Pardon if this turns out to be a stupid question.
sortBy function takes
(a -> a -> Ordering) as its first argument. Can anyone educate me as to what the reasoning is there? My background is entirely in languages that have a similar function take
(a -> a -> Bool) instead, so having to write one that returns
GT was a bit confusing.
Is this the standard way of doing it in statically typed/pure functional languages? Is this peculiar to ML-descended languages? Is there some fundamental advantage to it that I'm not seeing, or some hidden *dis*advantage to using booleans instead?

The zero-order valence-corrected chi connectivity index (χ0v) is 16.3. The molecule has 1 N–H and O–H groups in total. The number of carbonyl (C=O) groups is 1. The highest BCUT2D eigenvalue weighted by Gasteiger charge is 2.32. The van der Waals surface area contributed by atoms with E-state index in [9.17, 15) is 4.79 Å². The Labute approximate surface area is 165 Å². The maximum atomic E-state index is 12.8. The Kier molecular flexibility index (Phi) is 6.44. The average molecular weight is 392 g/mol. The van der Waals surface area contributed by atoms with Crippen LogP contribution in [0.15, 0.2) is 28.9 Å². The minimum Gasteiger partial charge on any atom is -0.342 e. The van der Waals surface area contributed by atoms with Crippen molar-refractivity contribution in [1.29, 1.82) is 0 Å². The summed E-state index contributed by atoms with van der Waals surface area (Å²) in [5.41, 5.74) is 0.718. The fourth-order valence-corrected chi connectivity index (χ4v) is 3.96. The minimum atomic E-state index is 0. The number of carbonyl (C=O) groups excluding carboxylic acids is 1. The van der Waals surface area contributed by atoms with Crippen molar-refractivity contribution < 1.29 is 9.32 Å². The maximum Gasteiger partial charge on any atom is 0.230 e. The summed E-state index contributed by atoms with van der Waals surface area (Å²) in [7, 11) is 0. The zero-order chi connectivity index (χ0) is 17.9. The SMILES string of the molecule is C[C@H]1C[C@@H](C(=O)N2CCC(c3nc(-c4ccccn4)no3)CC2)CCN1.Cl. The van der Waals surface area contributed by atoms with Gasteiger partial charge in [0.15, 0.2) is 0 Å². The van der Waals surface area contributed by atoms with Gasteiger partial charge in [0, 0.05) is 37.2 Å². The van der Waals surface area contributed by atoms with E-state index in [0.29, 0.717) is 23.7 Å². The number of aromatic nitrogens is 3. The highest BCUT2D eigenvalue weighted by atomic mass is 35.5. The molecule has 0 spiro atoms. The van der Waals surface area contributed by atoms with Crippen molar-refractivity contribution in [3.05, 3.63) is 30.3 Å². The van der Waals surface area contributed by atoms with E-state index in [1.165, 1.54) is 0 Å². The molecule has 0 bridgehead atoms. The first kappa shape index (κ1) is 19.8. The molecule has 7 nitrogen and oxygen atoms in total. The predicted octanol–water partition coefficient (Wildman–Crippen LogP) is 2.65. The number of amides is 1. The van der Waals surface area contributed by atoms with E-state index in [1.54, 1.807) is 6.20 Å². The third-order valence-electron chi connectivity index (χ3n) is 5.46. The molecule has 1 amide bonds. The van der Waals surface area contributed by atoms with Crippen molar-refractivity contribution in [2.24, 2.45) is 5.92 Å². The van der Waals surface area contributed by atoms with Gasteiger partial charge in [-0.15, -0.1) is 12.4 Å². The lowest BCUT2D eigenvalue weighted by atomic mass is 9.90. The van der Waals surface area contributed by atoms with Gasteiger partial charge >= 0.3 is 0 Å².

GT | LT, it's actually
GT | EQ | LT(apparently GHC doesn't make use of this under the hood for the purposes of sorting, but still)
Returning a trichotomic value more closely models the possible outcomes of a comparison of two elements
In certain cases, using
Orderingrather than a
Boolwill save a comparison
Orderingmakes it easier to implement stable sorts
Orderingmakes it clear to readers that a comparison between two elements is being done (a boolean doesn't inherently carry this meaning, though I get the feeling many readers will assume it)
I'm tentatively accepting Carl's answer, and posting the above summary since no single answer has hit all the points as of this edit.